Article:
As kids return to the classroom for a new school year, WORLD reports on the struggles of parents, teachers, and policymakers who are trying to change the way students learn
During recent weeks Staples has been airing a back-to-school commercial it first aired in 1994. It features a grinning dad pushing his shopping cart through the aisles and tossing in school supplies to the tune of the re-purposed Christmas carol "It's the most wonderful time of the year," while his children look on glumly.
Life isn't that straightforward. For some parents and children, back to school means back to a school that wastes minds, puts bodies in jeopardy, and attempts to banish God from the premises. That's why we start this section with a look at the progress of a national struggle-that of American parents fighting for the right to choose the best education for their children. The past year brought progress for the school-choice movement. More children have been freed, and tax credits for private-school tuition withstood a judicial litmus test. Studies show that most are doing better academically and are happier, as are their parents. Although charter schools have limitations, they also offer some choice, so it's good news that hundreds of them last year opened their doors, while California joined a growing group of states where charter schools have survived legal challenges.
We also look at other challenges. Large school districts are struggling to stay focused on educating kids. Our page 33 story examines bureaucratic bloat in a mammoth school, shows how the top-down administrative nightmare can force classroom teachers to sacrifice teaching, and looks at what one Louisiana teacher did to fight the system.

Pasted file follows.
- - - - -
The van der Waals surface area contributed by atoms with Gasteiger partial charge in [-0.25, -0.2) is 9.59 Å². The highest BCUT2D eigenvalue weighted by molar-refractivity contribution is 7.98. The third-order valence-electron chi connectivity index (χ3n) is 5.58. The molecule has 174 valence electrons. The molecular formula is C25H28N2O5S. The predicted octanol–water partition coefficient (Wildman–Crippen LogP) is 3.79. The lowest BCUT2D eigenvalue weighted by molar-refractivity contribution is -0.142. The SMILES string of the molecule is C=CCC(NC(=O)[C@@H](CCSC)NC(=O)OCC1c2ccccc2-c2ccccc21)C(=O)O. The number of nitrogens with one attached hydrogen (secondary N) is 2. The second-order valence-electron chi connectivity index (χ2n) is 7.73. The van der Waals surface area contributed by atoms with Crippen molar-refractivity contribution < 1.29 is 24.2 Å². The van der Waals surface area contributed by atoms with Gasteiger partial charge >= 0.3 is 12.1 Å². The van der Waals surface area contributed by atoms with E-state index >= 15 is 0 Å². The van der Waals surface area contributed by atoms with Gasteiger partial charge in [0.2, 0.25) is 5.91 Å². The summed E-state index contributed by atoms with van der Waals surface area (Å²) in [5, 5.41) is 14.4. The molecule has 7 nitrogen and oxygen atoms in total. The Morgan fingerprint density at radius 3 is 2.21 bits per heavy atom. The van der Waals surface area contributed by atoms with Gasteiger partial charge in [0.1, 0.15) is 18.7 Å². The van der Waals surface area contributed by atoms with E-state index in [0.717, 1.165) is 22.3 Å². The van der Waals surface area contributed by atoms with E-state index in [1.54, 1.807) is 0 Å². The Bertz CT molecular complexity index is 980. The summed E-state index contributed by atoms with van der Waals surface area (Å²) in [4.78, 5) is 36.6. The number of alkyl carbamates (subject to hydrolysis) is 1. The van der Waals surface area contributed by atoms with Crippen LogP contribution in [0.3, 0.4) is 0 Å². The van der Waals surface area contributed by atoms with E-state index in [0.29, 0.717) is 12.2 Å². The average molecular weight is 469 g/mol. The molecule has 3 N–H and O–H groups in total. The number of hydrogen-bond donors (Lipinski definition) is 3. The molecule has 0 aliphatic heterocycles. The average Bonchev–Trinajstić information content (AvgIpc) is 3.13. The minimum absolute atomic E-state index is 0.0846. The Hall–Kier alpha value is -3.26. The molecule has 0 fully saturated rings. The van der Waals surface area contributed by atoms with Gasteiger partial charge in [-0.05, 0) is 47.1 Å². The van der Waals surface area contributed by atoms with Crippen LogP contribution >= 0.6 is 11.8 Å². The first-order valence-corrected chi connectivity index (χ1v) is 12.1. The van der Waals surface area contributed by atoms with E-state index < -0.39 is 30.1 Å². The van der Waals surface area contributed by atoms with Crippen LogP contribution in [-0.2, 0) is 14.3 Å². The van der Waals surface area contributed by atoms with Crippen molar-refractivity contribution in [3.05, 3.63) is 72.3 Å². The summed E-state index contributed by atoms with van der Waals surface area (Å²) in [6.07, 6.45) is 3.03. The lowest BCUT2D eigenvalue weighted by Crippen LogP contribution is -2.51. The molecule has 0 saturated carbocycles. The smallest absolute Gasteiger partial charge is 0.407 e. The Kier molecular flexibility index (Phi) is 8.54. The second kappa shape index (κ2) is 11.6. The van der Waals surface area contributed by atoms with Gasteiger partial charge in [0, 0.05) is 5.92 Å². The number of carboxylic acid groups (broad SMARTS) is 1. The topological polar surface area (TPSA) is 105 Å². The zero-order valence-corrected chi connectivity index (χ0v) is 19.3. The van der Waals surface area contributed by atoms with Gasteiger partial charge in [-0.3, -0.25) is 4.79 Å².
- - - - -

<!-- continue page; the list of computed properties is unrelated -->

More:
Some teachers are struggling. From cheating on standardized tests to recruiting students to help stalk their enemies, our page 36 back-to-school roundup shows that it's not just students who are prone to get into trouble during the warm days of summer. Also featured: the homosexual club juggernaut that's rolling over the nation's high schools.
This year, back-to-school season coincides with the quadrennial battle for the White House, and education is one of the issues that divides the parties. While both are promising more education spending, differences emerge over how that money is to be spent. Our page 39 story focuses on what the presidential candidates are proposing.
But new approaches are emerging, at college as well as at K-12 levels. On page 40, we tell the story of one homeschool grad's months-long struggle to choose a college, and profile the institution he chose. Patrick Henry College, the nation's newest evangelical Christian college, is the first post-secondary institution to target homeschooled students.